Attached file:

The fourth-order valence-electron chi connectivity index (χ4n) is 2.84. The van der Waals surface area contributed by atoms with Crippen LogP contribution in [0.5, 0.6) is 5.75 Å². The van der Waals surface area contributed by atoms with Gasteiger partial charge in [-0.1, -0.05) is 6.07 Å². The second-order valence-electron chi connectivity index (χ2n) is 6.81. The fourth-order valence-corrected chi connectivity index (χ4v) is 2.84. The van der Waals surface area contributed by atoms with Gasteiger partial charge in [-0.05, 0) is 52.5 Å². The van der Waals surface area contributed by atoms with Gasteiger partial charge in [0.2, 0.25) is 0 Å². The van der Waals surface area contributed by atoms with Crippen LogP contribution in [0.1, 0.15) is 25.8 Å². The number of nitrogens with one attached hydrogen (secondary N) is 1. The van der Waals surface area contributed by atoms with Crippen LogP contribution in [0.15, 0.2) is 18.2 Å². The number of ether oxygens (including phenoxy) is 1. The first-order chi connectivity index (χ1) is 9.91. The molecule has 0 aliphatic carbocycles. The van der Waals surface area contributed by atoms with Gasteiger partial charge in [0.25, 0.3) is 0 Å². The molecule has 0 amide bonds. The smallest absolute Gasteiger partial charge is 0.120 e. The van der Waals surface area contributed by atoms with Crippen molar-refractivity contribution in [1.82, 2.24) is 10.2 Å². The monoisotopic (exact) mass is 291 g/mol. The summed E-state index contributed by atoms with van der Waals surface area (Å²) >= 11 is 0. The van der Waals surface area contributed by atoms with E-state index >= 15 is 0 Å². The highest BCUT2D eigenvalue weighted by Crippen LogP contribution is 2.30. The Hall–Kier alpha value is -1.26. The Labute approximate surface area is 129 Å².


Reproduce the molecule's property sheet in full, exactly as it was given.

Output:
The fourth-order valence-electron chi connectivity index (χ4n) is 2.84. The van der Waals surface area contributed by atoms with Crippen LogP contribution in [0.5, 0.6) is 5.75 Å². The van der Waals surface area contributed by atoms with Gasteiger partial charge in [-0.1, -0.05) is 6.07 Å². The second-order valence-electron chi connectivity index (χ2n) is 6.81. The fourth-order valence-corrected chi connectivity index (χ4v) is 2.84. The van der Waals surface area contributed by atoms with Gasteiger partial charge in [-0.05, 0) is 52.5 Å². The van der Waals surface area contributed by atoms with Gasteiger partial charge in [0.2, 0.25) is 0 Å². The van der Waals surface area contributed by atoms with Crippen LogP contribution in [0.1, 0.15) is 25.8 Å². The number of nitrogens with one attached hydrogen (secondary N) is 1. The van der Waals surface area contributed by atoms with Crippen LogP contribution in [0.15, 0.2) is 18.2 Å². The number of ether oxygens (including phenoxy) is 1. The first-order chi connectivity index (χ1) is 9.91. The molecule has 0 aliphatic carbocycles. The van der Waals surface area contributed by atoms with Gasteiger partial charge in [0.25, 0.3) is 0 Å². The molecule has 0 amide bonds. The smallest absolute Gasteiger partial charge is 0.120 e. The van der Waals surface area contributed by atoms with Crippen molar-refractivity contribution in [1.82, 2.24) is 10.2 Å². The monoisotopic (exact) mass is 291 g/mol. The summed E-state index contributed by atoms with van der Waals surface area (Å²) >= 11 is 0. The van der Waals surface area contributed by atoms with E-state index >= 15 is 0 Å². The highest BCUT2D eigenvalue weighted by Crippen LogP contribution is 2.30. The Hall–Kier alpha value is -1.26. The Labute approximate surface area is 129 Å².